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Case Law Details

Case Name : Kusum Healthcare Pvt. Ltd. Vs Commissioner of Central Excise & Service Tax (CESTAT Delhi)
Appeal Number : Service Tax Appeal No. 50411 of 2017
Date of Judgement/Order : 02/03/2023
Related Assessment Year :

Kusum Healthcare Pvt. Ltd. Vs Commissioner of Central Excise & Service Tax (CESTAT Delhi)

CESTAT Delhi held that services of advertisement in print-media is exempt in terms of negative list of services under section 66D(g) of the Finance Act, 1994. Accordingly, service tax not leviable on the services of advertisement in print-media.

Facts- The appellant is a manufacturer-exporter of pharmaceutical products and is a 100% Export Oriented Units. It established representative offices in many countries to promote its goods and to liaison with the local authorities in such countries. According to the appellant, these representative offices do not have any independent revenue or clients and the purchase orders are entered with the clients directly by the appellant and so the representative offices do not enter into any contract with the clients. The payment for goods supplied to the customers is received by the appellant and all the expenses incurred in the supply of goods are claimed as expenses in India. The salaries of the employees working at the representative offices are also remitted by the appellant. The appellant also reimburses other expenses incurred by the representative offices for its operations. These expenses are in the nature of rent, security, electricity etc.

The department entertained a view that the expenses incurred by the appellant are liable to service tax on reverse charge basis.

Post submission of details of foreign expenses incurred by the appellant, iit was alleged that the appellant made payments in foreign currency to its representative offices in countries other than India and such expenses were towards business promotions, marketing and consultancy activity and were taxable in India.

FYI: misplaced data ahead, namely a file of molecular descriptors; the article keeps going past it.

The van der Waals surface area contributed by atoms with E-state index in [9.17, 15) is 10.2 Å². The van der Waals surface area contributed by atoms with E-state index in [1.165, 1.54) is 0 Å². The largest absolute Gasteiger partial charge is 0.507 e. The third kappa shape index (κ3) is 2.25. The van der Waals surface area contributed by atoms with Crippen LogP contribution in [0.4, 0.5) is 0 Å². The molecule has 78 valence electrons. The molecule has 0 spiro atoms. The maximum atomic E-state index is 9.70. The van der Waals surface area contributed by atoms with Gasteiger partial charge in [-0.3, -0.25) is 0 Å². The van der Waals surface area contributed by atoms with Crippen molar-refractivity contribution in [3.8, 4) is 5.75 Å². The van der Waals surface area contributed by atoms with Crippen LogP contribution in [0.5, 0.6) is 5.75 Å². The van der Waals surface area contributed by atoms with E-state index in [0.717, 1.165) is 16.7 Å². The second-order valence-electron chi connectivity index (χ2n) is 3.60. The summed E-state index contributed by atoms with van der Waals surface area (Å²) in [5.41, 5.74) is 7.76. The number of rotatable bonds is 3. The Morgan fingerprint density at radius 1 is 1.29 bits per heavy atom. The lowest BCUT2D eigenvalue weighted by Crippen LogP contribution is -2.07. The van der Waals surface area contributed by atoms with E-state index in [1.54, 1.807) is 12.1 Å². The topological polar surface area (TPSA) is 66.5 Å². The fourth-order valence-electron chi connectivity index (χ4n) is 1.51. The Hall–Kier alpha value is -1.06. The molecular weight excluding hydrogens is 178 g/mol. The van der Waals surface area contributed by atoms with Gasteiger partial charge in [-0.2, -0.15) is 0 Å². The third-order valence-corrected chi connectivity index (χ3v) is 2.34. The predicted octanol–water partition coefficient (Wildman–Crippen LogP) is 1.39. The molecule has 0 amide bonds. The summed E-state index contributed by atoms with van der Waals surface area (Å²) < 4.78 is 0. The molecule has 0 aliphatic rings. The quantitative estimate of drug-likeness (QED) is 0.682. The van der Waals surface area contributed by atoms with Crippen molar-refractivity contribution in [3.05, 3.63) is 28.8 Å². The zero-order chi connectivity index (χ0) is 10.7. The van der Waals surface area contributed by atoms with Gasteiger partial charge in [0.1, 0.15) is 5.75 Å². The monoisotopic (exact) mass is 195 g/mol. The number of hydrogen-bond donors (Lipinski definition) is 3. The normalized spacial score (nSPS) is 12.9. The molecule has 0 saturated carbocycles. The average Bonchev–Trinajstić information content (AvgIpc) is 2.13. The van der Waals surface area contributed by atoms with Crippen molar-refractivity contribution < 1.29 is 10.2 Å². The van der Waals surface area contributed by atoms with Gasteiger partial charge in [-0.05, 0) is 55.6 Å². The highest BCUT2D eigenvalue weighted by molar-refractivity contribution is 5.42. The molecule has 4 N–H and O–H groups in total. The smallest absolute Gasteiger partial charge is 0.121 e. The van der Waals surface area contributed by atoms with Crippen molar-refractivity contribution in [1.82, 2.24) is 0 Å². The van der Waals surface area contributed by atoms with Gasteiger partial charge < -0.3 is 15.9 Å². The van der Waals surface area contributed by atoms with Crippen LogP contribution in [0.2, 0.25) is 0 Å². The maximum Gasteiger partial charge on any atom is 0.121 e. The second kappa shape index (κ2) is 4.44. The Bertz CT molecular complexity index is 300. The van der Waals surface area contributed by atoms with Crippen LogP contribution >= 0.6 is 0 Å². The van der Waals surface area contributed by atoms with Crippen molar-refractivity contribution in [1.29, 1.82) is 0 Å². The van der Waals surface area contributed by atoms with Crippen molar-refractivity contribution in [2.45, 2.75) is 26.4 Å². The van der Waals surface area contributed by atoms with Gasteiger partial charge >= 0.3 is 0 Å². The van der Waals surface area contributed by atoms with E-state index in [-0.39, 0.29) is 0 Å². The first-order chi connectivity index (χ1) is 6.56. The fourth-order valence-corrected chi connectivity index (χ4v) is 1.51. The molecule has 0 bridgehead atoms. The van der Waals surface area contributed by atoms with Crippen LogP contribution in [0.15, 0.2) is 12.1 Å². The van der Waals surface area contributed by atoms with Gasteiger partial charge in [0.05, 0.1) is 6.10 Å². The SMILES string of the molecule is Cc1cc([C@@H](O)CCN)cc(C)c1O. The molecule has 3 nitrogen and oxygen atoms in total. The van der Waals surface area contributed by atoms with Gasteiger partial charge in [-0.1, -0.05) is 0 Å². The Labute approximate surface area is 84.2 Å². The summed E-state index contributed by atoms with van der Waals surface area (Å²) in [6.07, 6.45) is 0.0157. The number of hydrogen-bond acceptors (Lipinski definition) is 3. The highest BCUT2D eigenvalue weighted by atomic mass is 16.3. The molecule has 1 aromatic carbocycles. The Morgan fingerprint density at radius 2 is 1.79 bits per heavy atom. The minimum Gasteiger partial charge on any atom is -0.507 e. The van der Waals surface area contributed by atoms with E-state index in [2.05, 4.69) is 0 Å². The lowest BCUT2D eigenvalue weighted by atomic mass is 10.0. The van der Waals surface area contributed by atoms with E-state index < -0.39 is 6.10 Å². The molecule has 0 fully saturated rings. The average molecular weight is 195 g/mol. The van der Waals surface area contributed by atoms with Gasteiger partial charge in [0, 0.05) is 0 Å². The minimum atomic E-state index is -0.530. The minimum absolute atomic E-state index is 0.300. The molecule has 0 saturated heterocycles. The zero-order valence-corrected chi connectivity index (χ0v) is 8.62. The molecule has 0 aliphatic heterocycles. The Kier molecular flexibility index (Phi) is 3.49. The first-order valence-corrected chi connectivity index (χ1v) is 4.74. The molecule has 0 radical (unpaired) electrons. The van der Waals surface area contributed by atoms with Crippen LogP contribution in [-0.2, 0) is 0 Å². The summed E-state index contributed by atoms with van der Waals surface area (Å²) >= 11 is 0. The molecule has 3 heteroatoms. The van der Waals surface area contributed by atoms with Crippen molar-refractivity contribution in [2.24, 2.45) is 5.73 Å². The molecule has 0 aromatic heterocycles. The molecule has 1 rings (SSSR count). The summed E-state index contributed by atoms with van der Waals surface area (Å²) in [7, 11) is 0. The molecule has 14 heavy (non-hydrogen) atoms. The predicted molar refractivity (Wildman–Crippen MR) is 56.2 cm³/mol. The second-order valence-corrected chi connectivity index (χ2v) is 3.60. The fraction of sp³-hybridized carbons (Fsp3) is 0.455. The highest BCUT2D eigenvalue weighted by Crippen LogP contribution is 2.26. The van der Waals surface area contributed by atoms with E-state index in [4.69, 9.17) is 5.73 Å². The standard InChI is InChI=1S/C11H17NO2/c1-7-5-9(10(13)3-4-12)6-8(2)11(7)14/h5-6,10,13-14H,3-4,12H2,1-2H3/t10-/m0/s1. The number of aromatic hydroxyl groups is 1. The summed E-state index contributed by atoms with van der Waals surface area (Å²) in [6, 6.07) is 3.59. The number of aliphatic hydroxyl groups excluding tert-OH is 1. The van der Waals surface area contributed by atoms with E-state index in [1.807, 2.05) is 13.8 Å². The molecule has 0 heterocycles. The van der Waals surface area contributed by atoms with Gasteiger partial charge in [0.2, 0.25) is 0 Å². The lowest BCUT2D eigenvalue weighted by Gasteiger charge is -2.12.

Commissioner confirmed the demand of service tax of Rs. 4,58,38,070/- holding that the services were received by the appellant from its representative offices located abroad, as also from the independent service providers located abroad, and the said services were received in India in terms of rule 3 of the Taxation of Services (Provided from Outside India and Received in India) Rules, 2006 read with the erstwhile section 66A of the Finance Act, 1994.

Conclusion- The appellant had discharged service tax liability on expenses for non-print media advertisements. The services of advertisement in respect of print-media is exempted in terms of the negative list of services under section 66D(g) of the Finance Act. Thus, the appellant is not liable to pay service tax on the service of advertisement in print- media.

FULL TEXT OF THE CESTAT DELHI ORDER

This appeal has been filed by M/s Kusum Healthcare Pvt. Ltd.1 to assail the order dated December 01, 2016 passed by the Commissioner of Central Excise & Service Tax, Alwar2, by which the demand of service tax of Rs. 4,58,38,070/- has been confirmed with interest and penalty pursuant to the issuance of a show cause notice dated April 18, 2016 to the appellant for the period from September 2014 to September 2015.

2. The issue involved in the appeal relates to demand of service tax on reverse charge basis in respect of expenses incurred in foreign currency on business promotion and other activities.

3. The appellant is a manufacturer-exporter of pharmaceutical products and is a 100% Export Oriented Units. It established representative offices in many countries to promote its goods and to liaison with the local authorities in such countries. According to the appellant, these representative offices do not have any independent revenue or clients and the purchase orders are entered with the clients directly by the appellant and so the representative offices do not enter into any contract with the clients. The payment for goods supplied to the customers is received by the appellant and all the expenses incurred in the supply of goods are claimed as expenses in India. The salaries of the employees working at the representative offices are also remitted by the appellant. The appellant also reimburses other expenses incurred by the representative offices for its operations. These expenses are in the nature of rent, security, electricity etc.

4. The department entertained a view that the expenses incurred by the appellant are liable to service tax on reverse charge basis. Earlier also, show cause notices were issued to the appellant and they were adjudicated upon. A summary of the proceedings is as follows: